Well that decision didn’t take long for the powers that be.
Just two weeks ago, FortisBC announced its approval from the B.C. Utilities Commission (BCUC) for the company to proceed with its Advanced Metering Infrastructure (AMI) project.
At that time, FortisBC was not expected to make its decision for another month, on whether or not to proceed with the installations.
However, in a recent press release, FortisBC announced that the company will indeed move forward with the AMI project early next year.
The kicker is a customer can choose to opt out of a new meter and its wireless transmissions, but it will come at a cost.
FortisBC has a November deadline to provide details about the “incremental” costs related to the radio-off option and until then it’s a wait and see.
Montrose council received a FortisBC letter outlining the company’s intent to upgrade 500 village residences.
“We don’t know what kind of costs will be associated with the upgrades,” said Coun. Don Berriault.
“Nothing has been verbalized yet, but I imagine having to pay someone to come and read your meter will be a factor. If they have to send someone to read a meter for two people, it will cost those people more than if Fortis sent someone to read ten meters,” he speculated. “Really, they have us between a rock and a hard place.”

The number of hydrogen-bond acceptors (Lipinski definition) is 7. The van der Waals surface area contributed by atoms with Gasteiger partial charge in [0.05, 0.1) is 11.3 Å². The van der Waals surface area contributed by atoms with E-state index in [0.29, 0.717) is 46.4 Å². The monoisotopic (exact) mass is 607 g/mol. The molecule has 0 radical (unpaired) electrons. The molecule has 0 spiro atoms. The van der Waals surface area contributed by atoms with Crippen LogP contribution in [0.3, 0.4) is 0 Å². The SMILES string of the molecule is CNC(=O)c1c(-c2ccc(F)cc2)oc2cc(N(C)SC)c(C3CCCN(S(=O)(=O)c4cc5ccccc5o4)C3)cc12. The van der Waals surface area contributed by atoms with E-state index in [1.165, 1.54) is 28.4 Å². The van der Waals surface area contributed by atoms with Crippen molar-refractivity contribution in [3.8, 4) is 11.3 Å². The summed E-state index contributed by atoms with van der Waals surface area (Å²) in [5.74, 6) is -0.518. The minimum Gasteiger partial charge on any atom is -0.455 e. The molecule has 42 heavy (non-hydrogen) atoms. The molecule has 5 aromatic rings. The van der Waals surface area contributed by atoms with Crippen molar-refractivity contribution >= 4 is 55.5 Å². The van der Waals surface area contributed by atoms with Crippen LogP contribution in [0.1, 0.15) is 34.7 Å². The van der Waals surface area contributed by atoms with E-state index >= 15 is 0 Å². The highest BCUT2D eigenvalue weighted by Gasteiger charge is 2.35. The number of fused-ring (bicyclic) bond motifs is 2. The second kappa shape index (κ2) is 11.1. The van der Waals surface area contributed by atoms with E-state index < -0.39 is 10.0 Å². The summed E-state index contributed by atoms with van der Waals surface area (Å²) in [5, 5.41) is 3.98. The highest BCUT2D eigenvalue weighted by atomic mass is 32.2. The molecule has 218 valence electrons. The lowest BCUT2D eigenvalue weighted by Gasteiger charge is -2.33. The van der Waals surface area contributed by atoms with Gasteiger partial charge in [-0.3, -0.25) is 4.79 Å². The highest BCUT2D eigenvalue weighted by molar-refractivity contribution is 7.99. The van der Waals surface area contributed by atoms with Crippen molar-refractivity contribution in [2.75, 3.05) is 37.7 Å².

The company expects electricity rates will be lowered with advanced meters, due to the dismissal of manual meter reading jobs.
“Advanced meters will pay for themselves by nearly eliminating the expense of manual meter reading,” Neil Pobran, corporate communications manager, told the Times.
In addition to job losses, is the controversy around whether or not smart meters present a health hazard. The Osoyoos Indian Band recently announced its decision to ban the installation of new meters in homes and businesses on reserve land.
“Fortis has acknowledged that we made a stance but we haven’t received feedback yet,” said J.R. Linkevic, the band’s land officer. “Although we haven’t done an analysis on costs, what it really boils down to is why a utility company, a monopoly, can go ahead and do something whether we like it or not. There needs to be a push from the general public, saying ‘we don’t want this.’”
The company maintains that advanced meters were approved after expert health witnesses presented extensive evidence to the BCUC during a public regulatory process.
“We have heard some concerns from customers,” said Neil Pobran. “If we have to work with them to address some of those concerns then we could install the new meters with the radio function turned off.”
The $51 million AMI project affects only FortisBC electrical customers, totalling 130,000 homes and businesses stretching from Princeton in the west, through the Okanagan and West Kootenay, to Creston in the east.
Advanced meters, which are similar in appearance to the traditional model, will be installed starting next year with an expected completion date by the end of 2015.
According to FortisBC, smart meters will also prevent electricity theft and provide customers with more information and fewer bill estimates.